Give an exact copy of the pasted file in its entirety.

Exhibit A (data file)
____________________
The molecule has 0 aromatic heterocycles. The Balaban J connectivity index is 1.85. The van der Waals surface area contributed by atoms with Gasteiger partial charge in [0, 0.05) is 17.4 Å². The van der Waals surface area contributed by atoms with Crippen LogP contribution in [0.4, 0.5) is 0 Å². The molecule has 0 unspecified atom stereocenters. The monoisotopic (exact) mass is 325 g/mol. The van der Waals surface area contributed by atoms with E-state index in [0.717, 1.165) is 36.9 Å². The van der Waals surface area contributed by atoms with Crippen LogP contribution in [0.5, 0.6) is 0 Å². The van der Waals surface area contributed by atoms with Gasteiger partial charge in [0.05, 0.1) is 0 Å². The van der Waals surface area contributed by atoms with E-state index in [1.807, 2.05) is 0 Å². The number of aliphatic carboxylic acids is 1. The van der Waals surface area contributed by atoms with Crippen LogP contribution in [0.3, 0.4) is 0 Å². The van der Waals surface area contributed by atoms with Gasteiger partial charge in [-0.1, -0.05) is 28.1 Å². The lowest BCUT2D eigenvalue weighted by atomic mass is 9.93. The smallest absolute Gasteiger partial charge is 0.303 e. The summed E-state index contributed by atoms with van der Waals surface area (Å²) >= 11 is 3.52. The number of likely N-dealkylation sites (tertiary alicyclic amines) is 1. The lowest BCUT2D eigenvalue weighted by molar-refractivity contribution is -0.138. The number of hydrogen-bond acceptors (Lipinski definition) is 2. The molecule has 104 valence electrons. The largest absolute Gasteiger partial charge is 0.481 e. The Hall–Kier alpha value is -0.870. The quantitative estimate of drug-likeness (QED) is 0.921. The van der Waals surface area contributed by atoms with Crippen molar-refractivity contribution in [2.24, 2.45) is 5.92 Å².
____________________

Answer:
The molecule has 0 aromatic heterocycles. The Balaban J connectivity index is 1.85. The van der Waals surface area contributed by atoms with Gasteiger partial charge in [0, 0.05) is 17.4 Å². The van der Waals surface area contributed by atoms with Crippen LogP contribution in [0.4, 0.5) is 0 Å². The molecule has 0 unspecified atom stereocenters. The monoisotopic (exact) mass is 325 g/mol. The van der Waals surface area contributed by atoms with E-state index in [0.717, 1.165) is 36.9 Å². The van der Waals surface area contributed by atoms with Crippen LogP contribution in [0.5, 0.6) is 0 Å². The van der Waals surface area contributed by atoms with Gasteiger partial charge in [0.05, 0.1) is 0 Å². The van der Waals surface area contributed by atoms with E-state index in [1.807, 2.05) is 0 Å². The number of aliphatic carboxylic acids is 1. The van der Waals surface area contributed by atoms with Crippen LogP contribution in [0.3, 0.4) is 0 Å². The van der Waals surface area contributed by atoms with Gasteiger partial charge in [-0.1, -0.05) is 28.1 Å². The lowest BCUT2D eigenvalue weighted by atomic mass is 9.93. The smallest absolute Gasteiger partial charge is 0.303 e. The summed E-state index contributed by atoms with van der Waals surface area (Å²) >= 11 is 3.52. The number of likely N-dealkylation sites (tertiary alicyclic amines) is 1. The lowest BCUT2D eigenvalue weighted by molar-refractivity contribution is -0.138. The number of hydrogen-bond acceptors (Lipinski definition) is 2. The molecule has 104 valence electrons. The largest absolute Gasteiger partial charge is 0.481 e. The Hall–Kier alpha value is -0.870. The quantitative estimate of drug-likeness (QED) is 0.921. The van der Waals surface area contributed by atoms with Crippen molar-refractivity contribution in [2.24, 2.45) is 5.92 Å².